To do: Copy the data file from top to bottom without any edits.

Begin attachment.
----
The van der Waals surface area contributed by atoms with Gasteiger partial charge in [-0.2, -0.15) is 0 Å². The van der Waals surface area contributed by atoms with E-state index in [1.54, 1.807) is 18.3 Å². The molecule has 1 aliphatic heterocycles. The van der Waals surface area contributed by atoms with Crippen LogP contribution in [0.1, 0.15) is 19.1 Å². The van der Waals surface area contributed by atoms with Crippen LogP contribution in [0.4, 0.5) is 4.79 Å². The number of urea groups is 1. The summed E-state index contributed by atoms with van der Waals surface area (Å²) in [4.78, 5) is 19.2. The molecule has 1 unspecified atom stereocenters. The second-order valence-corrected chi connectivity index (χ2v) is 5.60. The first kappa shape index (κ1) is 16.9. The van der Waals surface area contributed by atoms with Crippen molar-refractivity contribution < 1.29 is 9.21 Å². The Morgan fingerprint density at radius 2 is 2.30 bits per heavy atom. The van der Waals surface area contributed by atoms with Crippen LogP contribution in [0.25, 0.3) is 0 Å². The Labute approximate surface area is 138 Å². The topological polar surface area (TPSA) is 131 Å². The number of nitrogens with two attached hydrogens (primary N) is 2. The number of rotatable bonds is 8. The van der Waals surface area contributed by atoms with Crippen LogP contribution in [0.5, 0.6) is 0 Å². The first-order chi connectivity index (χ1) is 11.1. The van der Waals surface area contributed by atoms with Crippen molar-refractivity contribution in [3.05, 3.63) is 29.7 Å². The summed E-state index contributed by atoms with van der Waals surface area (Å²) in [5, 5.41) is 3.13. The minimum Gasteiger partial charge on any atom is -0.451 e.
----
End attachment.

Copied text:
The van der Waals surface area contributed by atoms with Gasteiger partial charge in [-0.2, -0.15) is 0 Å². The van der Waals surface area contributed by atoms with E-state index in [1.54, 1.807) is 18.3 Å². The molecule has 1 aliphatic heterocycles. The van der Waals surface area contributed by atoms with Crippen LogP contribution in [0.1, 0.15) is 19.1 Å². The van der Waals surface area contributed by atoms with Crippen LogP contribution in [0.4, 0.5) is 4.79 Å². The number of urea groups is 1. The summed E-state index contributed by atoms with van der Waals surface area (Å²) in [4.78, 5) is 19.2. The molecule has 1 unspecified atom stereocenters. The second-order valence-corrected chi connectivity index (χ2v) is 5.60. The first kappa shape index (κ1) is 16.9. The van der Waals surface area contributed by atoms with Crippen molar-refractivity contribution < 1.29 is 9.21 Å². The Morgan fingerprint density at radius 2 is 2.30 bits per heavy atom. The van der Waals surface area contributed by atoms with Crippen LogP contribution in [0.25, 0.3) is 0 Å². The Labute approximate surface area is 138 Å². The topological polar surface area (TPSA) is 131 Å². The number of nitrogens with two attached hydrogens (primary N) is 2. The number of rotatable bonds is 8. The van der Waals surface area contributed by atoms with Crippen LogP contribution in [0.5, 0.6) is 0 Å². The first-order chi connectivity index (χ1) is 11.1. The van der Waals surface area contributed by atoms with Crippen molar-refractivity contribution in [3.05, 3.63) is 29.7 Å². The summed E-state index contributed by atoms with van der Waals surface area (Å²) in [5, 5.41) is 3.13. The minimum Gasteiger partial charge on any atom is -0.451 e.